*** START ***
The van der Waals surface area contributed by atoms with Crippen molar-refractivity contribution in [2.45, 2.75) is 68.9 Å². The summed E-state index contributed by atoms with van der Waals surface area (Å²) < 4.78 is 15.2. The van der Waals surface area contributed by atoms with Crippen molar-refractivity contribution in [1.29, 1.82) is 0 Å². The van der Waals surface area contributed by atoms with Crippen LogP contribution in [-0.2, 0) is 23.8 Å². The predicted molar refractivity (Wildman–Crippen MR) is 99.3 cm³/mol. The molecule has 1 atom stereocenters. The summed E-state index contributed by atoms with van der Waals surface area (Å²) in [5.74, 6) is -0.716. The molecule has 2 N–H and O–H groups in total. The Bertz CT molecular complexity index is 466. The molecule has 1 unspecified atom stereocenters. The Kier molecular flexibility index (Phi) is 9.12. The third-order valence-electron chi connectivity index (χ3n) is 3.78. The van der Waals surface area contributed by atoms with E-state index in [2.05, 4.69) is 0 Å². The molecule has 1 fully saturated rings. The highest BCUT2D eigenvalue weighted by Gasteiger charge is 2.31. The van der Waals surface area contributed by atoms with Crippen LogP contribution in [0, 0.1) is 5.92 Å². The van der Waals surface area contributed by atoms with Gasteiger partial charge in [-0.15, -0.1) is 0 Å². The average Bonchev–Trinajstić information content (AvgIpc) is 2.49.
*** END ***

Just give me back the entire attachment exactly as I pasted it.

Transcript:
The van der Waals surface area contributed by atoms with Crippen molar-refractivity contribution in [2.45, 2.75) is 68.9 Å². The summed E-state index contributed by atoms with van der Waals surface area (Å²) < 4.78 is 15.2. The van der Waals surface area contributed by atoms with Crippen molar-refractivity contribution in [1.29, 1.82) is 0 Å². The van der Waals surface area contributed by atoms with Crippen LogP contribution in [-0.2, 0) is 23.8 Å². The predicted molar refractivity (Wildman–Crippen MR) is 99.3 cm³/mol. The molecule has 1 atom stereocenters. The summed E-state index contributed by atoms with van der Waals surface area (Å²) in [5.74, 6) is -0.716. The molecule has 2 N–H and O–H groups in total. The Bertz CT molecular complexity index is 466. The molecule has 1 unspecified atom stereocenters. The Kier molecular flexibility index (Phi) is 9.12. The third-order valence-electron chi connectivity index (χ3n) is 3.78. The van der Waals surface area contributed by atoms with E-state index in [2.05, 4.69) is 0 Å². The molecule has 1 fully saturated rings. The highest BCUT2D eigenvalue weighted by Gasteiger charge is 2.31. The van der Waals surface area contributed by atoms with Crippen LogP contribution in [0, 0.1) is 5.92 Å². The van der Waals surface area contributed by atoms with Gasteiger partial charge in [-0.15, -0.1) is 0 Å². The average Bonchev–Trinajstić information content (AvgIpc) is 2.49.